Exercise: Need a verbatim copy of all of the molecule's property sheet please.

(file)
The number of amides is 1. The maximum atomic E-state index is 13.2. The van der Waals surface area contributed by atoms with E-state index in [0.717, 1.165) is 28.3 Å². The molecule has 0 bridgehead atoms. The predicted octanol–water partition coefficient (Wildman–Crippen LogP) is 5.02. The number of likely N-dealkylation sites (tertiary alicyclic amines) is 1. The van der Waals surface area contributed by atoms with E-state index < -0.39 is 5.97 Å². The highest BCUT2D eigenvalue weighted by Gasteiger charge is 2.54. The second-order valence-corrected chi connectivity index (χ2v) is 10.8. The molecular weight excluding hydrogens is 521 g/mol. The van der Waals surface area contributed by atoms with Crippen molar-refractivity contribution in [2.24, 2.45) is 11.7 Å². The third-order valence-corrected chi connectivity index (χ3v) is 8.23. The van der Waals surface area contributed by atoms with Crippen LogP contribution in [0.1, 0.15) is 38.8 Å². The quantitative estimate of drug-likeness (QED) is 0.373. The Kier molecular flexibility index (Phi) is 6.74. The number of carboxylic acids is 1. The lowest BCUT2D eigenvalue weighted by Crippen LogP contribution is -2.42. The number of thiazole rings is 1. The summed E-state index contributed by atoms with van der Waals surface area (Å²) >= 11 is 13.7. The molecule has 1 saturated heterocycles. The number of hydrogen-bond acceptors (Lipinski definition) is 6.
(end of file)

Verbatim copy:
The number of amides is 1. The maximum atomic E-state index is 13.2. The van der Waals surface area contributed by atoms with E-state index in [0.717, 1.165) is 28.3 Å². The molecule has 0 bridgehead atoms. The predicted octanol–water partition coefficient (Wildman–Crippen LogP) is 5.02. The number of likely N-dealkylation sites (tertiary alicyclic amines) is 1. The van der Waals surface area contributed by atoms with E-state index < -0.39 is 5.97 Å². The highest BCUT2D eigenvalue weighted by Gasteiger charge is 2.54. The second-order valence-corrected chi connectivity index (χ2v) is 10.8. The molecular weight excluding hydrogens is 521 g/mol. The van der Waals surface area contributed by atoms with Crippen molar-refractivity contribution in [2.24, 2.45) is 11.7 Å². The third-order valence-corrected chi connectivity index (χ3v) is 8.23. The van der Waals surface area contributed by atoms with Crippen LogP contribution in [0.1, 0.15) is 38.8 Å². The quantitative estimate of drug-likeness (QED) is 0.373. The Kier molecular flexibility index (Phi) is 6.74. The number of carboxylic acids is 1. The lowest BCUT2D eigenvalue weighted by Crippen LogP contribution is -2.42. The number of thiazole rings is 1. The summed E-state index contributed by atoms with van der Waals surface area (Å²) >= 11 is 13.7. The molecule has 1 saturated heterocycles. The number of hydrogen-bond acceptors (Lipinski definition) is 6.